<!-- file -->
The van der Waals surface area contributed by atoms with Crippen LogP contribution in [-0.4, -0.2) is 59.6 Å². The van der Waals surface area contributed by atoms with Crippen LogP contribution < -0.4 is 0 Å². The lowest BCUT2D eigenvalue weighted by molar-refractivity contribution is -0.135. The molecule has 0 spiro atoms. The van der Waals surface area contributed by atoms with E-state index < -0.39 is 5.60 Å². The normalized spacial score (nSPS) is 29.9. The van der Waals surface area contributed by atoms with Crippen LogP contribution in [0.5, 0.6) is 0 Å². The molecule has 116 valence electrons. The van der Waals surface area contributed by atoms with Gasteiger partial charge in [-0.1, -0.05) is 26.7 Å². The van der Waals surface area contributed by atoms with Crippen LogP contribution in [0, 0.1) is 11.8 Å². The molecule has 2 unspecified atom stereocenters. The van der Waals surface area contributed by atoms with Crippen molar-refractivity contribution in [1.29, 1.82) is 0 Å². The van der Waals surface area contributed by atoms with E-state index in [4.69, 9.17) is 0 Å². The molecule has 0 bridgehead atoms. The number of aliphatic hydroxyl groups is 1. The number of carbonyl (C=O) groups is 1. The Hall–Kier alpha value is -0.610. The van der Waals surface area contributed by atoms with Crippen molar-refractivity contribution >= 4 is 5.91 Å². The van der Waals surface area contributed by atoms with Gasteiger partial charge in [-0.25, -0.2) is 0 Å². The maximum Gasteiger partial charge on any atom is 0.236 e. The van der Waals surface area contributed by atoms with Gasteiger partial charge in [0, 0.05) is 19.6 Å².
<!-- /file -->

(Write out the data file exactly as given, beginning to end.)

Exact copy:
The van der Waals surface area contributed by atoms with Crippen LogP contribution in [-0.4, -0.2) is 59.6 Å². The van der Waals surface area contributed by atoms with Crippen LogP contribution < -0.4 is 0 Å². The lowest BCUT2D eigenvalue weighted by molar-refractivity contribution is -0.135. The molecule has 0 spiro atoms. The van der Waals surface area contributed by atoms with E-state index < -0.39 is 5.60 Å². The normalized spacial score (nSPS) is 29.9. The van der Waals surface area contributed by atoms with Crippen LogP contribution in [0.5, 0.6) is 0 Å². The molecule has 116 valence electrons. The van der Waals surface area contributed by atoms with Gasteiger partial charge in [-0.1, -0.05) is 26.7 Å². The van der Waals surface area contributed by atoms with Crippen LogP contribution in [0, 0.1) is 11.8 Å². The molecule has 2 unspecified atom stereocenters. The van der Waals surface area contributed by atoms with Crippen molar-refractivity contribution in [1.29, 1.82) is 0 Å². The van der Waals surface area contributed by atoms with E-state index in [4.69, 9.17) is 0 Å². The molecule has 0 bridgehead atoms. The number of aliphatic hydroxyl groups is 1. The number of carbonyl (C=O) groups is 1. The Hall–Kier alpha value is -0.610. The van der Waals surface area contributed by atoms with Crippen molar-refractivity contribution >= 4 is 5.91 Å². The van der Waals surface area contributed by atoms with Gasteiger partial charge in [-0.25, -0.2) is 0 Å². The maximum Gasteiger partial charge on any atom is 0.236 e. The van der Waals surface area contributed by atoms with Gasteiger partial charge in [0, 0.05) is 19.6 Å².